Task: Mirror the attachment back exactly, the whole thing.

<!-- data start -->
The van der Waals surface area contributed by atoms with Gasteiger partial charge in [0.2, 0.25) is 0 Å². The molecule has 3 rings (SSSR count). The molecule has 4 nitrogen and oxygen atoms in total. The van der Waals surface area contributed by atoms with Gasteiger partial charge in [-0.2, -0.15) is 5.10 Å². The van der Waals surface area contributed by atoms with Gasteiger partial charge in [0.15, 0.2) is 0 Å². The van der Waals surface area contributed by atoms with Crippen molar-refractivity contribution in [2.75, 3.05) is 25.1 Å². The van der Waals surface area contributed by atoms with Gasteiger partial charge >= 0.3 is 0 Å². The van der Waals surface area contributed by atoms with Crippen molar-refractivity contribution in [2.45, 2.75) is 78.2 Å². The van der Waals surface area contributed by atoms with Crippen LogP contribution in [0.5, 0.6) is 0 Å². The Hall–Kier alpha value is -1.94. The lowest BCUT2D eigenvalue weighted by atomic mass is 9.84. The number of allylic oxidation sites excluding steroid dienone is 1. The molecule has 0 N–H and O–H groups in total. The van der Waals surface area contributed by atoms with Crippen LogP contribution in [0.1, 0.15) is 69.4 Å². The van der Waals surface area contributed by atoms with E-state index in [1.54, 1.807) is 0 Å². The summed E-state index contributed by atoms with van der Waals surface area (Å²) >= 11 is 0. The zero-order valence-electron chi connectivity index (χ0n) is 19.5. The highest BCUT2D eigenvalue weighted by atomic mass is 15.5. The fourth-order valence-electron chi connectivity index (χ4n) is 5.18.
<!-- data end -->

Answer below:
The van der Waals surface area contributed by atoms with Gasteiger partial charge in [0.2, 0.25) is 0 Å². The molecule has 3 rings (SSSR count). The molecule has 4 nitrogen and oxygen atoms in total. The van der Waals surface area contributed by atoms with Gasteiger partial charge in [-0.2, -0.15) is 5.10 Å². The van der Waals surface area contributed by atoms with Gasteiger partial charge in [0.15, 0.2) is 0 Å². The van der Waals surface area contributed by atoms with Crippen molar-refractivity contribution in [2.75, 3.05) is 25.1 Å². The van der Waals surface area contributed by atoms with Gasteiger partial charge >= 0.3 is 0 Å². The van der Waals surface area contributed by atoms with Crippen molar-refractivity contribution in [2.45, 2.75) is 78.2 Å². The van der Waals surface area contributed by atoms with Crippen LogP contribution in [0.5, 0.6) is 0 Å². The Hall–Kier alpha value is -1.94. The lowest BCUT2D eigenvalue weighted by atomic mass is 9.84. The number of allylic oxidation sites excluding steroid dienone is 1. The molecule has 0 N–H and O–H groups in total. The van der Waals surface area contributed by atoms with Crippen LogP contribution in [0.1, 0.15) is 69.4 Å². The van der Waals surface area contributed by atoms with E-state index in [1.54, 1.807) is 0 Å². The summed E-state index contributed by atoms with van der Waals surface area (Å²) >= 11 is 0. The zero-order valence-electron chi connectivity index (χ0n) is 19.5. The highest BCUT2D eigenvalue weighted by atomic mass is 15.5. The fourth-order valence-electron chi connectivity index (χ4n) is 5.18.